Lashed-lug ships were built by raising planks on each side of a keel piece that shows clear signs of having evolved from a dug-out base. The planks are edge-joined with wooden dowels, which in earlier examples are interspersed with internal stitching. Vegetal fibre stitches usually occur in pairs within the seam, not being visible from outside the hull. Over the centuries the number of dowels increased while the stitching decreased until the latter was eventually eliminated altogether, around the 9th or 10th century.
The planks are carved, rather than bent to shape, and incorporate protruding lugs, locally termed tambuku. Typically, a tree trunk is split lengthways with only one plank being made from each half. Holes are carved or drilled out of the lugs so that they may be lashed to frames and/or thwart beams. Apart from maintaining the cross-sectional shape of the vessel, the frames provide shear and bending strength to reinforce the wooden dowels within the planks. Lashings between lugs and over the frames serve to hold the frames in place and to pull the planks together. Tiers of thwart-beams, lodged above or below the lugs, contribute to the compressive forces that hold the planks tightly together despite the flexing of the hull. They also help to provide lateral support, preventing the hull from opening up or bending inwards.
On first impression a lashed-lug boat appears to be flimsy, suitable perhaps for fishing or coastal transport. But from archaeological evidence ships of up to 35 m were constructed by this technique, and Chinese historical sources indicate that some may have been as large as 45 m (Manguin 1996: 188; forthcoming). The secret to their success may lie in their flexibility. The vegetal bindings, both the plank stitching and the lug and thwart ties, are to some degree elastic. As the vessel flexes with the waves the bindings stretch but always maintain their tensile properties, thereby keeping the planks in compression and the boat relatively watertight. Vessels constructed with nails and bolts, on the other hand, must be rigid and therefore utilise more and bigger timbers. Once such a vessel starts flexing the fastenings tend to loosen as the holes are enlarged, and the compressive forces holding the ship together decrease, resulting in a loss of watertight integrity. Overall, the lashed-lug construction technique can be viewed as a magnificent piece of engineering. Great compressive forces were achieved in a light structure utilising cheap and readily available materials.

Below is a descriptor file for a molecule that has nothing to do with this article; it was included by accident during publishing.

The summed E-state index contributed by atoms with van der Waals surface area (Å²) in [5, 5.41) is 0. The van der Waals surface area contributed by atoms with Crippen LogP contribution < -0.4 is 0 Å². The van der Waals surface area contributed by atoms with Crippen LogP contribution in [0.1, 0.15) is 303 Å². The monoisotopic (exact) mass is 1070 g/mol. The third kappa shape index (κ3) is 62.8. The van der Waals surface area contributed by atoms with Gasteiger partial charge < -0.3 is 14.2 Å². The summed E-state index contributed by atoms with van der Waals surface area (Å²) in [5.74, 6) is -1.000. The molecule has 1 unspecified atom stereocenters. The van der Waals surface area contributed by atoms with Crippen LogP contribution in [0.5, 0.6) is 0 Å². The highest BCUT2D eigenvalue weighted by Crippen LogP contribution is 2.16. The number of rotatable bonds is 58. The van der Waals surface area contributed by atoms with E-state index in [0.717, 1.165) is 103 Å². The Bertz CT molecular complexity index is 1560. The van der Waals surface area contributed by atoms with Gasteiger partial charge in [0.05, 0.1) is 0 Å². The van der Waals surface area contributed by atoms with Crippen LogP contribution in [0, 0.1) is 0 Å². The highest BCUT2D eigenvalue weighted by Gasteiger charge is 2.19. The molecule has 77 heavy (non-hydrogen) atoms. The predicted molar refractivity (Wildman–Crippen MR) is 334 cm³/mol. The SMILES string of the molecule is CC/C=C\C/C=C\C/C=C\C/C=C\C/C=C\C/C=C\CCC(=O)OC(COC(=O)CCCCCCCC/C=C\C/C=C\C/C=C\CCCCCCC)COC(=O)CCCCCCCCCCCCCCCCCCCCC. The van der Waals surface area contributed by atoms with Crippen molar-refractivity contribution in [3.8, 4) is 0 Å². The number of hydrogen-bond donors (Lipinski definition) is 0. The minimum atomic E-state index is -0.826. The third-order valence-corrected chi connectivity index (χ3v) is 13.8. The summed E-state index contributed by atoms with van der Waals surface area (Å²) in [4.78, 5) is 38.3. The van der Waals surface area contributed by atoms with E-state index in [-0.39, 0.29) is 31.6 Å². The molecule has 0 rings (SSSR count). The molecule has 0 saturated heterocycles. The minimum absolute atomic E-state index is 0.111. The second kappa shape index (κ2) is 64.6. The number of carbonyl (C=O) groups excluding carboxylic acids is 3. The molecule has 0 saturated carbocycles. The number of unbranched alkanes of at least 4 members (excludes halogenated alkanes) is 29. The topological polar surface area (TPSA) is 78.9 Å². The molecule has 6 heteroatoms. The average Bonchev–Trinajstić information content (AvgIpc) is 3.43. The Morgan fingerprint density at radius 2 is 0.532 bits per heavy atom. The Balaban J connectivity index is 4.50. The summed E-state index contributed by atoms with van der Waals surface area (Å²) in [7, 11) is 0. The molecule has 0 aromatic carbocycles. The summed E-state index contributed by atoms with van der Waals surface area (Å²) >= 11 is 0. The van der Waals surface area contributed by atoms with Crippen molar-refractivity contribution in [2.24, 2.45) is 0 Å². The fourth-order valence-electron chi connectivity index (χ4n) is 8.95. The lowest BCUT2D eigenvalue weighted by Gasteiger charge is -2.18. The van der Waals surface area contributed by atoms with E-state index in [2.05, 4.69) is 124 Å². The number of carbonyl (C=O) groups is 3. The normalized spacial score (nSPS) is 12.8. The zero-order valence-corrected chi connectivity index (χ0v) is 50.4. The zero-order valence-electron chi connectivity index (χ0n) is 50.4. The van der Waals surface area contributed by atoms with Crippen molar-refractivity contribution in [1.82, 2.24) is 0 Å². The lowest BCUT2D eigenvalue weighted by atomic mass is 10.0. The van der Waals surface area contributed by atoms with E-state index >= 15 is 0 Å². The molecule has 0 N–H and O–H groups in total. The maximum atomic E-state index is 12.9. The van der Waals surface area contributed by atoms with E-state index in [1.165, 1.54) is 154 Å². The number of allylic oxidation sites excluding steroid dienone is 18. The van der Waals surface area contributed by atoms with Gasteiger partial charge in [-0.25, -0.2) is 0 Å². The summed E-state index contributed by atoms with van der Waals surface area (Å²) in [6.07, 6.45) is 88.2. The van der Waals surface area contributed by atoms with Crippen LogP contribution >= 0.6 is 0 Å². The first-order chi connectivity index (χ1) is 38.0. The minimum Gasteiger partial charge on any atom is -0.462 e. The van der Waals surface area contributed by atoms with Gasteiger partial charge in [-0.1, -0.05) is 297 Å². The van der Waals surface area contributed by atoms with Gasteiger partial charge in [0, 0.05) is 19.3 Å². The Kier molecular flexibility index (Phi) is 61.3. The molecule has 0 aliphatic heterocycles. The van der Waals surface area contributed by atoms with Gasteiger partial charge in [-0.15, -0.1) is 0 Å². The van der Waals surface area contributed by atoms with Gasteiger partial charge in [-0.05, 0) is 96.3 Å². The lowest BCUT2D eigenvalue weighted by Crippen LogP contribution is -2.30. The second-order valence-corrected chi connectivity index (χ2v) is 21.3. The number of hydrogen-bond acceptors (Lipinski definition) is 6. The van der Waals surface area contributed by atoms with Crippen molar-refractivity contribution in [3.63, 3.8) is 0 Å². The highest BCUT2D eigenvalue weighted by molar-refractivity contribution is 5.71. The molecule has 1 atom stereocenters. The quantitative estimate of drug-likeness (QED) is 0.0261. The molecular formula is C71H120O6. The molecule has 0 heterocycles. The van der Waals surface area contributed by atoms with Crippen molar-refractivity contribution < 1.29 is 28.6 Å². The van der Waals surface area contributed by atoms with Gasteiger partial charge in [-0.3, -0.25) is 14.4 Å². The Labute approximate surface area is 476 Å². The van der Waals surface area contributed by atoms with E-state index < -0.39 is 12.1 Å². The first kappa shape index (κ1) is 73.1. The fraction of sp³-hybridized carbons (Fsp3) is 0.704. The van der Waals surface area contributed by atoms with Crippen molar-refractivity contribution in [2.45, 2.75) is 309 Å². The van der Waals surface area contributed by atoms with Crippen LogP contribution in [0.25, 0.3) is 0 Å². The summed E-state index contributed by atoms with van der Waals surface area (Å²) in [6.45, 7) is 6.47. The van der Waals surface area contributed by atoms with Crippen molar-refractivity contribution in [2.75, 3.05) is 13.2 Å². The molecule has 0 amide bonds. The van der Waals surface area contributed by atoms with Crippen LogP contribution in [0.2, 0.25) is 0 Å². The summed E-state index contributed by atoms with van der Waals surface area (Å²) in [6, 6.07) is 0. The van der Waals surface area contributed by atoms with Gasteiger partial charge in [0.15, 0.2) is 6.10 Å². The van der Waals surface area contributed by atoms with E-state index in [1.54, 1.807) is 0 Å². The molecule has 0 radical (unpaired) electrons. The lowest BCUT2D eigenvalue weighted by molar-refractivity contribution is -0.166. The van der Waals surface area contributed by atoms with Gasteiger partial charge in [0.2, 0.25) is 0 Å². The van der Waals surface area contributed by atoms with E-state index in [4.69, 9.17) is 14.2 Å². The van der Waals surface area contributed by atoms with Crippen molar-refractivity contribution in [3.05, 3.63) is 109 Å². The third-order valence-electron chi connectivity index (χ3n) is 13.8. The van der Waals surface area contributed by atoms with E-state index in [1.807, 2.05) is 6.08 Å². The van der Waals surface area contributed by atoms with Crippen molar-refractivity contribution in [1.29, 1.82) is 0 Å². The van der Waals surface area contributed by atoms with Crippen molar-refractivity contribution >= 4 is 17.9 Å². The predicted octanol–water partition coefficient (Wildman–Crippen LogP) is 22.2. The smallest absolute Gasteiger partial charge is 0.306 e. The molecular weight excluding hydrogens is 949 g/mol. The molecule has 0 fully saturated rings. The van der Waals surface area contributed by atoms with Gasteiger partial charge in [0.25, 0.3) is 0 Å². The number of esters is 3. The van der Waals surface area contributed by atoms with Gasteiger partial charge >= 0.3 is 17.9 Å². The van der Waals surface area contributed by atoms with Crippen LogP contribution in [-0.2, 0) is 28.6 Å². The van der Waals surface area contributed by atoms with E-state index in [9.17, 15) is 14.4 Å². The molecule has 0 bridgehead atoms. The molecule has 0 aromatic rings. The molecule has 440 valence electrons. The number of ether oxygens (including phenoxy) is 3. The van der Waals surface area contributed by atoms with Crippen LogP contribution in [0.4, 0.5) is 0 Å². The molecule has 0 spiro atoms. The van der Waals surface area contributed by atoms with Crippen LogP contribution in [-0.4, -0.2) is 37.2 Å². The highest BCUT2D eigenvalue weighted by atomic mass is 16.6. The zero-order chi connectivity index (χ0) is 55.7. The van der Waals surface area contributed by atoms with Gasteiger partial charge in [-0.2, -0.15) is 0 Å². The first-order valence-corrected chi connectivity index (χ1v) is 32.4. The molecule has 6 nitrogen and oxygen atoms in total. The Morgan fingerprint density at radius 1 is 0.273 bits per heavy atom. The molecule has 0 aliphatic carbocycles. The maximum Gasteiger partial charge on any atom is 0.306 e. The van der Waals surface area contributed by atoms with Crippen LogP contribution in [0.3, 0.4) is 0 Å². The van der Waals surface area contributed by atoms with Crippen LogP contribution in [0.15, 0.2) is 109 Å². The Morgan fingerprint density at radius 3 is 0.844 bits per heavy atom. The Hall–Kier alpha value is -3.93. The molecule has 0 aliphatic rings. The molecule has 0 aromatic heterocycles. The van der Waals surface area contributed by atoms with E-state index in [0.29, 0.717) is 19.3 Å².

These early Southeast Asian craft were steered by two quarter rudders, a system that survives to this day on many sailing vessels still plying the waters of Indonesia, the pinisi being a fine example. They were rigged with up to four tripod masts and a bowsprit and used canted square or lug sails.
Identification of timber species may have been useful in definitively determining where in Southeast Asia the Lingga ship was made, but this has not been attempted to date. Species such as teak and meranti have been used for frames and planking on other lashed-lug ships. Neither of these is uniformly distributed throughout Southeast Asia, so they may provide clues on provenance. Dowels are almost always of belian, or Borneo ironwood, although the light reddish shade of the Lingga dowels is not indicative of this timber. The lashing material is almost always ijok, or sugar palm fibre, which is consistent with the appearance of the Lingga lashings. The Flying Fish Wreck, unusually, utilised both ijok and an unidentified rattan-like binding.
Irrespective of timber species, with a Chinese cargo obviously bound for an Indonesian port, the Lingga Wreck is most likely to have been an Indonesian-made vessel. The ship was probably homeward-bound after delivering a cargo of jungle and sea products and prized spices to China.